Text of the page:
"The Declining Status of White Americans and the Rise of the Tea Party"
Please join us for a colloquium being given by Robb Willer , Professor of Sociology at Stanford University.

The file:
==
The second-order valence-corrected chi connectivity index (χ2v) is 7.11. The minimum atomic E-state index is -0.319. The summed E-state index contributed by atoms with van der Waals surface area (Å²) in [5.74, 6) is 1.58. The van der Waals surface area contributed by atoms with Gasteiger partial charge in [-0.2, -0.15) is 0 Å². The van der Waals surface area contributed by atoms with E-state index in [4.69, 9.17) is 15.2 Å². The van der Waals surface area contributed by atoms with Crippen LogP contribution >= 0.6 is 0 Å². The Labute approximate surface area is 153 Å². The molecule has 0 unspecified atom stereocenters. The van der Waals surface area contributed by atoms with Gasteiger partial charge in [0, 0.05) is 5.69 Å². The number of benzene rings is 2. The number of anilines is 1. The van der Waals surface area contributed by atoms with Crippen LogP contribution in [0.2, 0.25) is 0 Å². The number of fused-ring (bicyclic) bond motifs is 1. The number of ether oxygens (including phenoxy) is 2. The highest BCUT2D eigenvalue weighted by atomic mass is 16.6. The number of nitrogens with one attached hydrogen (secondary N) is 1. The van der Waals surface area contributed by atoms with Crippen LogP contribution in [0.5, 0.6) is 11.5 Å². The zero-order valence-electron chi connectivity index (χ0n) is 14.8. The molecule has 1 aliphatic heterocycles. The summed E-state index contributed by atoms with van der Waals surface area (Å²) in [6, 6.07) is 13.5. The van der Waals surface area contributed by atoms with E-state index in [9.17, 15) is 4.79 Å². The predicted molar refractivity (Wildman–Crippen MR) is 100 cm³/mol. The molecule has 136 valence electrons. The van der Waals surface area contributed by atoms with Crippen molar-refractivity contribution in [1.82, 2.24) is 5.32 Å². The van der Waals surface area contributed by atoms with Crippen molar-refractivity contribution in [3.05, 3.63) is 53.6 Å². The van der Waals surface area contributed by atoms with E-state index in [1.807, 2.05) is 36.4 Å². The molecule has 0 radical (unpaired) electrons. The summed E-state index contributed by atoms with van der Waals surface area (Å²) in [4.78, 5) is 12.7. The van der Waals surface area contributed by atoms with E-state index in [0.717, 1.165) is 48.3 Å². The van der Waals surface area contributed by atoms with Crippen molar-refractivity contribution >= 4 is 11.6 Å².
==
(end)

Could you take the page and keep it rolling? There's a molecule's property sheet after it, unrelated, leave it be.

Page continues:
One controversial account of the rise of the Tea Party asserts that a series of political, economic, and demographic events and trends in late 2008/early 2009 threatened the status of white Americans, fueling heightened racial resentment and popular support for the Tea Party. Results of five survey-based experiments conducted on diverse samples of Americans support this "decline of whiteness" account for Tea Party support, showing that political, economic, and demographic threats to whites' status increase Tea Party support among white Americans. Further, these increases are driven by heightened racial prejudice and are greater where the Tea Party's racialized political positions are highlighted. A final experiment finds that highlighting white Americans' relative economic advantages attenuates white Tea Party supporters' identification with the movement. I conclude by discussing prospects for a more general, "vertical group theory" of status relations among racial and other groups.